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How to make an SVG in Gimp

By Facundo Lander, 2022-12-15

In this page I will explain how I do SVGs using GIMP. This is definetly not the right way to do it and definetly not intended to be used like an SVG maker, but if you are already familiar with GIMP this is easier than learning other graphics software.

Create an image

The first step is to create a design with shapes, the least amount of shapes, the easiest, I like to use one layer per color like in the following screenshot.

Image of GIMP with two different layers

Export an SVG from a Path

Paths in GIMP are cool because you can export and import them in SVG format, this means that we can easily create an SVG of any shape we have in gimp.

In our example, we have two layers; one that will work as a background with two triangles, and another that will work as a foreground, the letters on top.

This means that we will end up with two SVGs, one for each shape/layer. We will join them together later.

There are only two steps to make an SVG from our layers. First, we have to select the shapes themselves. To do this, right click the layer and choose the option "Alpha to Selection".

Menu when right clicking a layer

Our shape will have a visible dashed outline now. To transform this to a path we have to go to the menu > Select > To Path:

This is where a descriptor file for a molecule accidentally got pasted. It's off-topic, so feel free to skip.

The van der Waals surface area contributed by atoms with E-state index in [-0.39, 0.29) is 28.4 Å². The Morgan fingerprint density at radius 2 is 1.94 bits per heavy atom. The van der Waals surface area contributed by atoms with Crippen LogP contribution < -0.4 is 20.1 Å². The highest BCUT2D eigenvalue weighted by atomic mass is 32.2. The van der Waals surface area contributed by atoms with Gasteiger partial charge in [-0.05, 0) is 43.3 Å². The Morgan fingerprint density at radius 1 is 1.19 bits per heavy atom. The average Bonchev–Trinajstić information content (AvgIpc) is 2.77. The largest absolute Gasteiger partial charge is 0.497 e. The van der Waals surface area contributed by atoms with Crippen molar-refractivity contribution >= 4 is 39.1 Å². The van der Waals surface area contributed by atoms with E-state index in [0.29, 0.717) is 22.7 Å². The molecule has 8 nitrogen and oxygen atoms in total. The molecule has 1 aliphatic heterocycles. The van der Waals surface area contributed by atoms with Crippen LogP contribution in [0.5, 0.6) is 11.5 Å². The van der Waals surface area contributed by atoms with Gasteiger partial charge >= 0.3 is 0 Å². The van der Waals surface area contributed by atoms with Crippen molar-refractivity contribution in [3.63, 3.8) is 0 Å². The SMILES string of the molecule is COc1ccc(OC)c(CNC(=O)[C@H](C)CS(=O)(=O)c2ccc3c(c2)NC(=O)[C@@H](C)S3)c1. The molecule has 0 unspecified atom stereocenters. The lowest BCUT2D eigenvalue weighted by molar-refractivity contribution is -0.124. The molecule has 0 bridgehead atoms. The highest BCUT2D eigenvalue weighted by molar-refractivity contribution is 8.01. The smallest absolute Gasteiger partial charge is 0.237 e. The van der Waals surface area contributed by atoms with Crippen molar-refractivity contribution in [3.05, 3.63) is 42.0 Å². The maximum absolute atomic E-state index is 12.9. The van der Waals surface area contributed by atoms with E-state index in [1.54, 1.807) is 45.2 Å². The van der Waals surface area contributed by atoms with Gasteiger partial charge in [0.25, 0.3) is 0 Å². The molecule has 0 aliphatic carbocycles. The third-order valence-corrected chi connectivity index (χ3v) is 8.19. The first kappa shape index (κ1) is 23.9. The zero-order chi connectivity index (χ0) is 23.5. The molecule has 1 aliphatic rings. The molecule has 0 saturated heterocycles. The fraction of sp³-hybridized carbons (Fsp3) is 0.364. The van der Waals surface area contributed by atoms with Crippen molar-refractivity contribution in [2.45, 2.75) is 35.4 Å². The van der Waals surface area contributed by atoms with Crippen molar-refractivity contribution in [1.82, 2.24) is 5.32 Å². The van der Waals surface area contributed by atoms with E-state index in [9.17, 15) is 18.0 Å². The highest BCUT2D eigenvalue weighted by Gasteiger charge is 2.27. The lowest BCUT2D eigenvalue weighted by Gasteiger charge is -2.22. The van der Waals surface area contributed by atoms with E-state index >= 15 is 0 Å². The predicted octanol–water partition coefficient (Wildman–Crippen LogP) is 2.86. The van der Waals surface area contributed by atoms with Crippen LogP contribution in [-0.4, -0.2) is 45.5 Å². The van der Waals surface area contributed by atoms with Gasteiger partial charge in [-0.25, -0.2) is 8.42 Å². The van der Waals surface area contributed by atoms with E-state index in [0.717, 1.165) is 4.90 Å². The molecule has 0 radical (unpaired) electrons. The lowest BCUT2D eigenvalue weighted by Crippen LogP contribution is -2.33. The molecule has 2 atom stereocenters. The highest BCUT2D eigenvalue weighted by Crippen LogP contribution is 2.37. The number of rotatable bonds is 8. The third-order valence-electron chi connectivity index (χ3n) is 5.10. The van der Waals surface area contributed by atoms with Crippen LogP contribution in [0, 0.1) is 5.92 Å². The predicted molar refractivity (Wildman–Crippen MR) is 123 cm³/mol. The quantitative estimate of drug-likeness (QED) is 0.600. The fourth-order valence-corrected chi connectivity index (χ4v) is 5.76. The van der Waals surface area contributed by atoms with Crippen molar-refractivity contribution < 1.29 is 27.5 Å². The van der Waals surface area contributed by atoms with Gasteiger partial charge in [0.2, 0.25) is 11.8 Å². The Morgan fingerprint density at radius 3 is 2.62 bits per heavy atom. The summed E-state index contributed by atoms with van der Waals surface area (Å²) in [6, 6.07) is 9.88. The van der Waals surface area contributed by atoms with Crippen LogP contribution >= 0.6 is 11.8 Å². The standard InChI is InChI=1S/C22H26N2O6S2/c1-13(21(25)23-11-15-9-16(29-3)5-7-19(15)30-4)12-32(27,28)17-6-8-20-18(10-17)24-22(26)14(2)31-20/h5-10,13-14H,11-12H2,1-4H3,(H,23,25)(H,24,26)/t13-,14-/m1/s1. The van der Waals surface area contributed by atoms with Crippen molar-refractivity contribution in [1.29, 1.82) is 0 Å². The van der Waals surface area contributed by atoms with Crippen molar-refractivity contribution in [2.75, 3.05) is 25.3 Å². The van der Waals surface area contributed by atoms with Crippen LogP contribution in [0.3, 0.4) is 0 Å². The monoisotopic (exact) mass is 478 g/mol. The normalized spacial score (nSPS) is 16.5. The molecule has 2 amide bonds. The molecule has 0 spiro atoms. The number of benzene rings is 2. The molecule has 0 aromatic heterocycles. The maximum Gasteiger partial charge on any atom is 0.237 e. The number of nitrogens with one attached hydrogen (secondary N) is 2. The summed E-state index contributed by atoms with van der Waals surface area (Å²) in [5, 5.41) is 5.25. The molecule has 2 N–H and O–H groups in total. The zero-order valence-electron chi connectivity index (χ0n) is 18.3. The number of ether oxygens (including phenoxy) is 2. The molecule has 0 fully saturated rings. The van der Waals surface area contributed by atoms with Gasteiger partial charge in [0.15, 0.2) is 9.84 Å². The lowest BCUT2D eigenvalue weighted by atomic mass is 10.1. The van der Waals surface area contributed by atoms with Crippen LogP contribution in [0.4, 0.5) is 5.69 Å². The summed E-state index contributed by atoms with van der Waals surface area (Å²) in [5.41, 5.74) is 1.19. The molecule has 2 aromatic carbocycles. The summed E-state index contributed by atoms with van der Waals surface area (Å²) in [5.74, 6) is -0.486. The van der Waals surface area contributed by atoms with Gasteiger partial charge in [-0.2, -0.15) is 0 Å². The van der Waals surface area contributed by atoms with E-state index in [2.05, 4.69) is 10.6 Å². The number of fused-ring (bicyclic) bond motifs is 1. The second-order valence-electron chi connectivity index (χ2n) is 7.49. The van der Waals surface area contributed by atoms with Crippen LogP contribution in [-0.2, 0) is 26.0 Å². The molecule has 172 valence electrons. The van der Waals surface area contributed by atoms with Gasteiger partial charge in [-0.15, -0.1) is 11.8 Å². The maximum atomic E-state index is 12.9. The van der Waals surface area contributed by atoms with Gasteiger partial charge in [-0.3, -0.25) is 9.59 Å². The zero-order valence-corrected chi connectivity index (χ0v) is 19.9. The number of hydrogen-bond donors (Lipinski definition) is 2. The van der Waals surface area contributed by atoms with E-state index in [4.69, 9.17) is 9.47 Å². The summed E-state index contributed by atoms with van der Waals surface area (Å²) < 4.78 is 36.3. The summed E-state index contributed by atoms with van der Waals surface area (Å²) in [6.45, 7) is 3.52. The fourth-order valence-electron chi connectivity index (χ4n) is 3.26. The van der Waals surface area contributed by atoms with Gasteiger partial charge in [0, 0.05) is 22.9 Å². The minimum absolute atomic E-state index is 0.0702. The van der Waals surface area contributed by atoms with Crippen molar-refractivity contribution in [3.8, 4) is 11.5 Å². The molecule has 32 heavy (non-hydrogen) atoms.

Menu when clicking select

Now our path will be created under the Paths window (If you don't see it, enable it from Windows > Dockable Dialogs > Paths).

The last step is just right clicking the Path, and select "Export Path...":

Manu when right clicking a path

Now you need to repeat this process with the other layers.

Join the SVGs

Now we have as many files as layers/shapes we had in GIMP, we have to join them in one single SVG file. Also, we have to set the colors again, because the export only saves the shape.

Both files we just exported

The layout of the exported SVG looks like this:

<?xml ...?>
<!DOCTYPE svg ...>

<svg ...>
    <path id="Selection" fill="none" stroke="black" stroke-width="1" d="..." />

Here we only care about the path tag. Here we can change the id to identify what this shape is; in our example case, either background or foreground.
We can also set the shape colors here with the fill attribute. I usually remove the stroke and stroke-width attributes if I don't need an outline.

After we change everything we need, now it's time to create a new blank SVG and move all the shapes inside.

All SVG files we have created

In our blank file we we will have to copy some attributes from any of the exported Paths, we can start by just copying all content from one of the Paths to the new SVG. In this example case I will copy all contents from background.svg into image.svg

After that, we can copy only the path tag from the foreground SVG after the path tag in our new SVG file. It has to be after since tags follow the order from back to front inside the SVG.

Now, the structure of the new SVG should be something like:

<?xml ...?>
<!DOCTYPE svg ...>

<svg ...>
    <path id="Background" fill="#9A4646" d="..." />
    <path id="Foreground" fill="black" d="..." />

And now the SVG is ready! We can complete it by adding copyright and other metadata. An example of how to add this information using dublin core tags can be found here.

The final SVG